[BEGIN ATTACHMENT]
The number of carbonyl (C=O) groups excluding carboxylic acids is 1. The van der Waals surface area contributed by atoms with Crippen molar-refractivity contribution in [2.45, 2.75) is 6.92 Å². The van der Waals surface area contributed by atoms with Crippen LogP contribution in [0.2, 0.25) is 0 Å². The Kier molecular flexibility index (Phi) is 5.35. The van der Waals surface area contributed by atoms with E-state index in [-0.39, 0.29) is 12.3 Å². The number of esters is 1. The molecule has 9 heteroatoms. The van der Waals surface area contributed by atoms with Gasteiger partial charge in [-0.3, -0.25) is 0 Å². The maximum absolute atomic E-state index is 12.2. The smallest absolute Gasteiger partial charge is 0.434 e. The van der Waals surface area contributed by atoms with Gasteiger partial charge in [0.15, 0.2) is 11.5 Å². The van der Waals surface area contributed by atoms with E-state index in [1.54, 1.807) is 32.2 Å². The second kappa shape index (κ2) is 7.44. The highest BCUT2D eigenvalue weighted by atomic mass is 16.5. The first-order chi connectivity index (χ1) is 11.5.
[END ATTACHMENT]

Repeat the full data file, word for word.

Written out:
The number of carbonyl (C=O) groups excluding carboxylic acids is 1. The van der Waals surface area contributed by atoms with Crippen molar-refractivity contribution in [2.45, 2.75) is 6.92 Å². The van der Waals surface area contributed by atoms with Crippen LogP contribution in [0.2, 0.25) is 0 Å². The Kier molecular flexibility index (Phi) is 5.35. The van der Waals surface area contributed by atoms with E-state index in [-0.39, 0.29) is 12.3 Å². The number of esters is 1. The molecule has 9 heteroatoms. The van der Waals surface area contributed by atoms with Gasteiger partial charge in [-0.3, -0.25) is 0 Å². The maximum absolute atomic E-state index is 12.2. The smallest absolute Gasteiger partial charge is 0.434 e. The van der Waals surface area contributed by atoms with Gasteiger partial charge in [0.15, 0.2) is 11.5 Å². The van der Waals surface area contributed by atoms with E-state index in [1.54, 1.807) is 32.2 Å². The second kappa shape index (κ2) is 7.44. The highest BCUT2D eigenvalue weighted by atomic mass is 16.5. The first-order chi connectivity index (χ1) is 11.5.